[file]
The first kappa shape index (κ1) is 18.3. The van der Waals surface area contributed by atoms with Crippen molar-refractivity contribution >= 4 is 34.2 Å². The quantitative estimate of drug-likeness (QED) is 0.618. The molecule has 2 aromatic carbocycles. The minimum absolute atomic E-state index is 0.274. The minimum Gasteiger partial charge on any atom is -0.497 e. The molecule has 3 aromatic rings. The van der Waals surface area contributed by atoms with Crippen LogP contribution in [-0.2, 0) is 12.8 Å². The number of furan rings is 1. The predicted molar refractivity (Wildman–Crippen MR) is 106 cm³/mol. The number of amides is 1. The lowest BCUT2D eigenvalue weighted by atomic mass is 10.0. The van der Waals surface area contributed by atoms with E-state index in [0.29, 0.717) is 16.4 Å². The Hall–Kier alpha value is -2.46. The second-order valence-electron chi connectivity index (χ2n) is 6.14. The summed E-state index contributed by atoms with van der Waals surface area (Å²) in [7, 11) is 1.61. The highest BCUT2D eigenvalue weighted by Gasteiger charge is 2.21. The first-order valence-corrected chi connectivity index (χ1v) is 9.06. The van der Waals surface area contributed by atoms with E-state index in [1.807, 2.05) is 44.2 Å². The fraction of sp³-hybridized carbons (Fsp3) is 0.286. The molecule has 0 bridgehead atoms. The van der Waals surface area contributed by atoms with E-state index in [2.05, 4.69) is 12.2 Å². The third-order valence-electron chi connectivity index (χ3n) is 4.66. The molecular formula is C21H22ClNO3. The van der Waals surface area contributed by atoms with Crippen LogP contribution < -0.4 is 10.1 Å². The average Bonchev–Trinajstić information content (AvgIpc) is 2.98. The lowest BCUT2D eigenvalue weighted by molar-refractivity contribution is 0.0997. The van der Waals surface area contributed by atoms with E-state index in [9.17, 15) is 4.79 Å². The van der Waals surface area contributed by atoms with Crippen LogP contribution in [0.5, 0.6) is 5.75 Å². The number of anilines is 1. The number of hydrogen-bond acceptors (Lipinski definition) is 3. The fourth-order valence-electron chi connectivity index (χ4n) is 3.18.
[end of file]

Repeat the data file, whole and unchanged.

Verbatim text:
The first kappa shape index (κ1) is 18.3. The van der Waals surface area contributed by atoms with Crippen molar-refractivity contribution >= 4 is 34.2 Å². The quantitative estimate of drug-likeness (QED) is 0.618. The molecule has 2 aromatic carbocycles. The minimum absolute atomic E-state index is 0.274. The minimum Gasteiger partial charge on any atom is -0.497 e. The molecule has 3 aromatic rings. The van der Waals surface area contributed by atoms with Crippen LogP contribution in [-0.2, 0) is 12.8 Å². The number of furan rings is 1. The predicted molar refractivity (Wildman–Crippen MR) is 106 cm³/mol. The number of amides is 1. The lowest BCUT2D eigenvalue weighted by atomic mass is 10.0. The van der Waals surface area contributed by atoms with E-state index in [0.29, 0.717) is 16.4 Å². The Hall–Kier alpha value is -2.46. The second-order valence-electron chi connectivity index (χ2n) is 6.14. The summed E-state index contributed by atoms with van der Waals surface area (Å²) in [7, 11) is 1.61. The highest BCUT2D eigenvalue weighted by Gasteiger charge is 2.21. The first-order valence-corrected chi connectivity index (χ1v) is 9.06. The van der Waals surface area contributed by atoms with E-state index in [1.807, 2.05) is 44.2 Å². The fraction of sp³-hybridized carbons (Fsp3) is 0.286. The molecule has 0 bridgehead atoms. The van der Waals surface area contributed by atoms with E-state index in [2.05, 4.69) is 12.2 Å². The third-order valence-electron chi connectivity index (χ3n) is 4.66. The molecular formula is C21H22ClNO3. The van der Waals surface area contributed by atoms with Crippen LogP contribution < -0.4 is 10.1 Å². The average Bonchev–Trinajstić information content (AvgIpc) is 2.98. The lowest BCUT2D eigenvalue weighted by molar-refractivity contribution is 0.0997. The van der Waals surface area contributed by atoms with E-state index in [9.17, 15) is 4.79 Å². The van der Waals surface area contributed by atoms with Crippen LogP contribution in [0.5, 0.6) is 5.75 Å². The number of anilines is 1. The number of hydrogen-bond acceptors (Lipinski definition) is 3. The fourth-order valence-electron chi connectivity index (χ4n) is 3.18.